December 3-4, 2015

  • Lisa Gitelman's “Print Culture (Other Than Codex).” Comparative Textual Media. Eds. N. Katherine Hayles and
    Jessica Pressman. Minneapolis: University of Minnesota Press, 2013. AND “Daniel Ellsberg and the Lost Idea of the Photocopy.” Participatory Media in Historical Context. Eds. Anders Ekström, et al. New York: Routledge, 2011.

November 30, 2015

October 15, 2015

Reading/dog-earing Coates' Between the World and Me.

October 14, 2013

Finished the Slice Harvester memoir within 12 hours of getting it from ILL. Highly recommended. Made me reminiscent of when I moved to the city and we would get a slice from Luigi's, back when Luigi was still there (and you would not necessarily encounter the dude who we now refer to as the "our friend jesus" guy), and eat it sitting by the canon every single day before my evening shift, with the ferocious pizza-eating squirrels.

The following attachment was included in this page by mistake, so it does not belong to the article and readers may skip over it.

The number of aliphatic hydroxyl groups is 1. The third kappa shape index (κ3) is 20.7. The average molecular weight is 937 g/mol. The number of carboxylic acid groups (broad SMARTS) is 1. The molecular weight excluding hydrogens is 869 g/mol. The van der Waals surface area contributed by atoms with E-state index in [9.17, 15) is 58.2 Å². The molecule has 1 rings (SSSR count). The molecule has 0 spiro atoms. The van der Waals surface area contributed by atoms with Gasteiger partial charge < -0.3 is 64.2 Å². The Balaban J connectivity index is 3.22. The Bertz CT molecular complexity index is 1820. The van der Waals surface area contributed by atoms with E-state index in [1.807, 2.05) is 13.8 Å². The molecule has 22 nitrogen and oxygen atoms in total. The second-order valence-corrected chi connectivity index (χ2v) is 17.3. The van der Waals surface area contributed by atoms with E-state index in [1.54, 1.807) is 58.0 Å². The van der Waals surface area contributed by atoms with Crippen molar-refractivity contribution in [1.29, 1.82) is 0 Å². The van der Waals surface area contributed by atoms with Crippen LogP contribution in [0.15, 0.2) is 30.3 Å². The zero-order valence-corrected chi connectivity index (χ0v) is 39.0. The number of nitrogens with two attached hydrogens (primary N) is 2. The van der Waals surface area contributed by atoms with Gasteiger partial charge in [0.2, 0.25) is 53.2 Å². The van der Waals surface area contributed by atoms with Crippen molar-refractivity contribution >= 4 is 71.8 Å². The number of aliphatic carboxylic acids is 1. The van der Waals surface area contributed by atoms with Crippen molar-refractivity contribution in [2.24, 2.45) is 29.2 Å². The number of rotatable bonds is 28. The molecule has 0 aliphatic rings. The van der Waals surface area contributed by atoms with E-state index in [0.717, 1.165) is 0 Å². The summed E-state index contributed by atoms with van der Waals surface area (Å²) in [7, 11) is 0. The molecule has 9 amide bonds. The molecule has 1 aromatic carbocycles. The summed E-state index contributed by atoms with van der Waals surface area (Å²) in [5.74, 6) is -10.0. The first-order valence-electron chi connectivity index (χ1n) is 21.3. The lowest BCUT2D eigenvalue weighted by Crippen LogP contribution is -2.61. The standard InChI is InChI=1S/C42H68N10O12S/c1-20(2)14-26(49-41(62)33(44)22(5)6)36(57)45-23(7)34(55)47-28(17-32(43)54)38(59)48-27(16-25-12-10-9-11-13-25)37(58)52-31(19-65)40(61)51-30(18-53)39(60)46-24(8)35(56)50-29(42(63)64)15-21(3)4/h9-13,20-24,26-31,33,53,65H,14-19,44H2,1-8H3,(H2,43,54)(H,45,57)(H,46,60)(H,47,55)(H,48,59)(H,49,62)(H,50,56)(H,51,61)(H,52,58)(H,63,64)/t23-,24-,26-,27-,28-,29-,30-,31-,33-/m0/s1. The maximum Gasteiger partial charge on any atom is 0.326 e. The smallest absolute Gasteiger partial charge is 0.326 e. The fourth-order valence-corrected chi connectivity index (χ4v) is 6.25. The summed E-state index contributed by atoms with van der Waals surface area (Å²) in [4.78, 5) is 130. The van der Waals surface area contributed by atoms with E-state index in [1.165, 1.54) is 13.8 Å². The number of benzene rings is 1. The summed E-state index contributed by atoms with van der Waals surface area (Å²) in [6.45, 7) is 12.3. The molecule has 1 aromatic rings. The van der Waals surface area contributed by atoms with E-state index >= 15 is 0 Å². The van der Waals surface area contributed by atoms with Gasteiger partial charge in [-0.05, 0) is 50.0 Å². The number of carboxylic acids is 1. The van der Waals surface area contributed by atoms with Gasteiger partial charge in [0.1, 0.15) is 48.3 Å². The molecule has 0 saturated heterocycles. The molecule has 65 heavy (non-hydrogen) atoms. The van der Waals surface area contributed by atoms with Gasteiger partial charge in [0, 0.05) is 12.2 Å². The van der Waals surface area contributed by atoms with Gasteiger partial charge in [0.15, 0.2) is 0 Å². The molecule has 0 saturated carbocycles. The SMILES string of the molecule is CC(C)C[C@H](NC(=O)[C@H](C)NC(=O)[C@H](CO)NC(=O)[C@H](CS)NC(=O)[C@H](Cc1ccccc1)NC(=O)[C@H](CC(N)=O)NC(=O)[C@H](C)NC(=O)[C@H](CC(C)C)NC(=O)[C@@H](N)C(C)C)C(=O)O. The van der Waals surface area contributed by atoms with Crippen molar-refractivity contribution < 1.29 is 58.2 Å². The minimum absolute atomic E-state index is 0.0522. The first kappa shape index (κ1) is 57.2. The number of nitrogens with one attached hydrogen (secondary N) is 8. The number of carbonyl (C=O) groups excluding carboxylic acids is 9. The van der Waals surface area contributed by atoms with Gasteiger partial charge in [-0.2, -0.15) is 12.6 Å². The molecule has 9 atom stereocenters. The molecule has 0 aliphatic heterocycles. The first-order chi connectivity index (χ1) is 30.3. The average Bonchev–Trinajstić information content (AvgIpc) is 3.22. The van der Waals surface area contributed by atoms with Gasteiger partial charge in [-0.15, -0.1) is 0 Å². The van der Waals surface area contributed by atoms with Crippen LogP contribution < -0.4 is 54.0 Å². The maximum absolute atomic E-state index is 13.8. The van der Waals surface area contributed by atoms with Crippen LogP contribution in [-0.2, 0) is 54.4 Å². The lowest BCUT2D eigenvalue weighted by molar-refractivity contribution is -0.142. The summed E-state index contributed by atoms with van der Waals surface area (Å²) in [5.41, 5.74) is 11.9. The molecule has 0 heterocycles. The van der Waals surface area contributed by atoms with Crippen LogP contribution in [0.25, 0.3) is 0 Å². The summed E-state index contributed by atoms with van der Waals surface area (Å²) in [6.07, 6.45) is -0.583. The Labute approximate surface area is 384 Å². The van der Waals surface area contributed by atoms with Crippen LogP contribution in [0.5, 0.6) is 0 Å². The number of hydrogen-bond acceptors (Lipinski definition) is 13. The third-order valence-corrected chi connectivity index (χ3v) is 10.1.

October 5, 2015

  • Finished "A Tale for the Time Being" by Ruth Ozeki. One of the best novels I have read in YEARS. Really impressive in voice and intricate construction.
  • Morgan, W., & Wyatt-Smith, C. (2000). Im/proper accountability: Towards a theory of critical literacy and assessment. Assessment in Education, 7(1), 123-142.
  • Schlesselman-Tarango, Gina, "Cyborgs in the Academic Library: A Cyberfeminist Approach to Information Literacy Instruction" (2014). Library Faculty Publications. Paper 19.

September 30, 2015

  • Finished My Struggle (book one) and grew to adore it by the end. There was a moment when I worried it would be too much about being a white guy trying to get girls, but all the death and decay at the end washed away what I had felt, or worried about, in the middle. I also put down another book around the same time for fear of the same pitfalls. Will I finish that one? If I knew that writing about puddles of piss could wholly grip me and endear me to that book in the way it did with this one I would wholeheartedly finish it as soon as I could (every time those were mentioned here at the end I got sliced through the heart just like living with analogous situations IRL).